NTI finds homebound workers with disabilities through the Social Security Administration’s Ticket to Work program. The agency obtains permission from people receiving disability benefits to share their name and contact information. The nonprofit then reaches out to those people to see if they are interested in working in at-home jobs. If they sign on, the Social Security Administration reimburses NTI for its expenses as an incentive to offset disability benefits with income.

NTI first pre-screens applicants to determine if they are able to handle call center work, Hubbard said. “It’s not easy being a call center agent — nobody calls just to thank them for a good job; they call with problems,” he said. “We want them to understand that it’s a challenging position, so we provide a weeklong training program, Call Center 101, to make them the best call center agent they can be.”

NTI also helps workers understand what it takes to set up a home office and how to use customer relationship technology, including integrated voice recognition technology. The nonprofit also role plays with workers to demonstrate what it takes to be a good call center agent, including how to handle irate callers.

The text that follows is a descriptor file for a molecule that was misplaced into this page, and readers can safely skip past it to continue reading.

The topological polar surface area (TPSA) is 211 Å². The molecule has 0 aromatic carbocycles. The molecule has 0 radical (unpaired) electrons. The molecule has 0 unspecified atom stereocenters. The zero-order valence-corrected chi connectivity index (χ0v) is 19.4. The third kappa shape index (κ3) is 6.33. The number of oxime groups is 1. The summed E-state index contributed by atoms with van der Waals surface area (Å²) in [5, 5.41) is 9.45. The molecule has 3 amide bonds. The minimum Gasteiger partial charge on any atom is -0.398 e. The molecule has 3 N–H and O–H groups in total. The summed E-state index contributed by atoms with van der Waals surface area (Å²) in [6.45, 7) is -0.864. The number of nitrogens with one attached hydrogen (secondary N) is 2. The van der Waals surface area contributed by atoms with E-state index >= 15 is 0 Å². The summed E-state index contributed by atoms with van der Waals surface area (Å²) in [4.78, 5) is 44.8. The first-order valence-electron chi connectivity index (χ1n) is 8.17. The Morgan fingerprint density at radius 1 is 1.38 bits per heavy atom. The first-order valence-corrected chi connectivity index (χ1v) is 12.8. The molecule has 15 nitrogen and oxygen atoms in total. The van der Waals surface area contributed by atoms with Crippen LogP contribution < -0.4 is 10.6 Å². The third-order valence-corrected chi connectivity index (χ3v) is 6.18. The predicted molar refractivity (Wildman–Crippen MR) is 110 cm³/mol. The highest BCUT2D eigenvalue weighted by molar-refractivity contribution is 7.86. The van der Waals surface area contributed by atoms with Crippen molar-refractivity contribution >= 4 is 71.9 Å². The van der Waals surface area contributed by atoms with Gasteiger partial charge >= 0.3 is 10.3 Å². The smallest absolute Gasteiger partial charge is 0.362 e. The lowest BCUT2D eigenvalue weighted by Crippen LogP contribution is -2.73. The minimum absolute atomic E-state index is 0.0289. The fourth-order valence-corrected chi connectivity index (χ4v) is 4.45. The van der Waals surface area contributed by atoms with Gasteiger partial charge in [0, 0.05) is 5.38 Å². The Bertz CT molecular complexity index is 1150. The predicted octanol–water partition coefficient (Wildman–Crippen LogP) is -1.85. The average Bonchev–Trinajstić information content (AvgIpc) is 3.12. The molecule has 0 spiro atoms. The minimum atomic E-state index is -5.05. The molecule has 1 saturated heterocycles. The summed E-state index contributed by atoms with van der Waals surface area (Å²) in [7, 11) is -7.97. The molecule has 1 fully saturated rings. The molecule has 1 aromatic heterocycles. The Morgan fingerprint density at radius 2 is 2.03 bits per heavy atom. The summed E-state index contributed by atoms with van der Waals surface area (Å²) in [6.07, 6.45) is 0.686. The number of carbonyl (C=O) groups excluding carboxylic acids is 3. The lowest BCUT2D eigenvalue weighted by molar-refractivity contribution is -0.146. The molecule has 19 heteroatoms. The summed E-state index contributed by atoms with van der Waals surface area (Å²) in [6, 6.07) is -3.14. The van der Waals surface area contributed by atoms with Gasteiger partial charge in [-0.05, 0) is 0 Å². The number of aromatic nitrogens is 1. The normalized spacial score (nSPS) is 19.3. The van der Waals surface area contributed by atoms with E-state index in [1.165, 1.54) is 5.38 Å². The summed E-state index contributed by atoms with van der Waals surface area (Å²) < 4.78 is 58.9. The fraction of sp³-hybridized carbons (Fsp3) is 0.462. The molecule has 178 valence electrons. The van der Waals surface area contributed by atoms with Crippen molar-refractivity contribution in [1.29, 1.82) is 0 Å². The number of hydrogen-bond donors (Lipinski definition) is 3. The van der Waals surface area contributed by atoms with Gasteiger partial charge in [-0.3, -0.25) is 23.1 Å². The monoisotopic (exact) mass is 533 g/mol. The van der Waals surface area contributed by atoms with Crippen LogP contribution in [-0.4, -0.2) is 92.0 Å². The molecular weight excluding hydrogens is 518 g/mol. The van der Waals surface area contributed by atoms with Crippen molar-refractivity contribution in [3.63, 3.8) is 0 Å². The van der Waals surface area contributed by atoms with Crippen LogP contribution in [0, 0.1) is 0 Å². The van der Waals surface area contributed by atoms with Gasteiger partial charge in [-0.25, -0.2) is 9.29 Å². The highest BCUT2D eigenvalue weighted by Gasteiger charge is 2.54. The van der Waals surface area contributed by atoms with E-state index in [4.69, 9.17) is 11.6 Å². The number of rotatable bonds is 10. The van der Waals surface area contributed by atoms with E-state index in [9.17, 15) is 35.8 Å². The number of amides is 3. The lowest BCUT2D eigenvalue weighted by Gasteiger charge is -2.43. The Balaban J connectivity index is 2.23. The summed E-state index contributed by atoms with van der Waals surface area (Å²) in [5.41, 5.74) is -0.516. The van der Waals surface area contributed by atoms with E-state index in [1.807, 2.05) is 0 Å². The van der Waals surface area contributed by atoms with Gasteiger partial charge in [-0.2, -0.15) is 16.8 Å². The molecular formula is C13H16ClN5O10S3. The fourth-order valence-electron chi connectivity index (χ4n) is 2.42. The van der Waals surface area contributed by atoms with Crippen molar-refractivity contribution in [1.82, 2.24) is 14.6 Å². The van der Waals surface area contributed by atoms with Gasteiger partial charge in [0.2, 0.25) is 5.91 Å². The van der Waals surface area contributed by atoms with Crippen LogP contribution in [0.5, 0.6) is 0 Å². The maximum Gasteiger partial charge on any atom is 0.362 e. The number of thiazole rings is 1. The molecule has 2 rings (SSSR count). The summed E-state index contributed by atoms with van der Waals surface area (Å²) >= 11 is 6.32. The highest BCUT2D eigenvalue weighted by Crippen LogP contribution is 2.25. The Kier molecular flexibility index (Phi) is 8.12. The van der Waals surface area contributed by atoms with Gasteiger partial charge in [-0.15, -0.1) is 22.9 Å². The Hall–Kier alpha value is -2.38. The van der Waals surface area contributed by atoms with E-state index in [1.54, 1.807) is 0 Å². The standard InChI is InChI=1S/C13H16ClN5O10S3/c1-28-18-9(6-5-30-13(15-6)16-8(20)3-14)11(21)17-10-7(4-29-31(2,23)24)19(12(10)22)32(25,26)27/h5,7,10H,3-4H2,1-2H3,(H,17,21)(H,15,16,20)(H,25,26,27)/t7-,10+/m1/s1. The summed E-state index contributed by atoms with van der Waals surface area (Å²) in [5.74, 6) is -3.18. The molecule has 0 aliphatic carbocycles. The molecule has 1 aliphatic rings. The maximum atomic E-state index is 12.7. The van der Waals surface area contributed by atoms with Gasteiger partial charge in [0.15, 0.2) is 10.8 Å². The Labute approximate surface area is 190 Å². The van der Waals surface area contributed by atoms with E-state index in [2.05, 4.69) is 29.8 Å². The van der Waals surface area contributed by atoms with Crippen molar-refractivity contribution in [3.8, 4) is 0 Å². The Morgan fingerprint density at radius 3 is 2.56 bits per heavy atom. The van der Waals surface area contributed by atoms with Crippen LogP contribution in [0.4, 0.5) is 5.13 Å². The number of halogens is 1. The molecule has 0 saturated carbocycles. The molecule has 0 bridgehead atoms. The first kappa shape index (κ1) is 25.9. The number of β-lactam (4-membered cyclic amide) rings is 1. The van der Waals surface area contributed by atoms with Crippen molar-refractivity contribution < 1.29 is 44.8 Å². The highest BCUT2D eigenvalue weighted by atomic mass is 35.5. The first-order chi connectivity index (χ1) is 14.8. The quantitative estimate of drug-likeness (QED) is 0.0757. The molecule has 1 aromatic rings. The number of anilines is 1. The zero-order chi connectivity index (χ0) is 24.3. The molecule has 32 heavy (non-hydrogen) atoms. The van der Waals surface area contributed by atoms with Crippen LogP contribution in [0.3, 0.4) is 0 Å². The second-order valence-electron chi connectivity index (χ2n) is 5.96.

When people graduate from Call Center 101, they are placed in NTI’s applicant pool with access to the nonprofit’s online job board. NTI will also conduct job-specific screening for organizations. For the IRS contract, homebound workers with disabilities are employed by NTI, the outsourcing vendor.

The IRS employs 200 to 300 order-entry clerks hired by NTI every year. Such workers live nationwide and handle IRS forms and some informant referrals, providing callers with a form they can to use to report anyone they believe is not complying with tax laws.

The IRS Joint Operations Center routes telephone calls for all of these issues to NTI, Herman said. Employees retrieve information through an Internet connection to the IRS, verify addresses and enter orders.

Surpassing Goals Every Year
The service the IRS has received from NTI workers has been stellar, Herman said. The agency has a centralized quality control system which reviews random call samples monthly for accuracy, completeness and adherence to IRS procedures.

NTI is contractually required to achieve a quality result of 96.5 percent monthly; as of Feb. 28, its quality score was 99.7. The goal for level of service — answering a certain percentage of calls — contractually is 82 percent; as of March 30, NTI achieved 83.7 percent.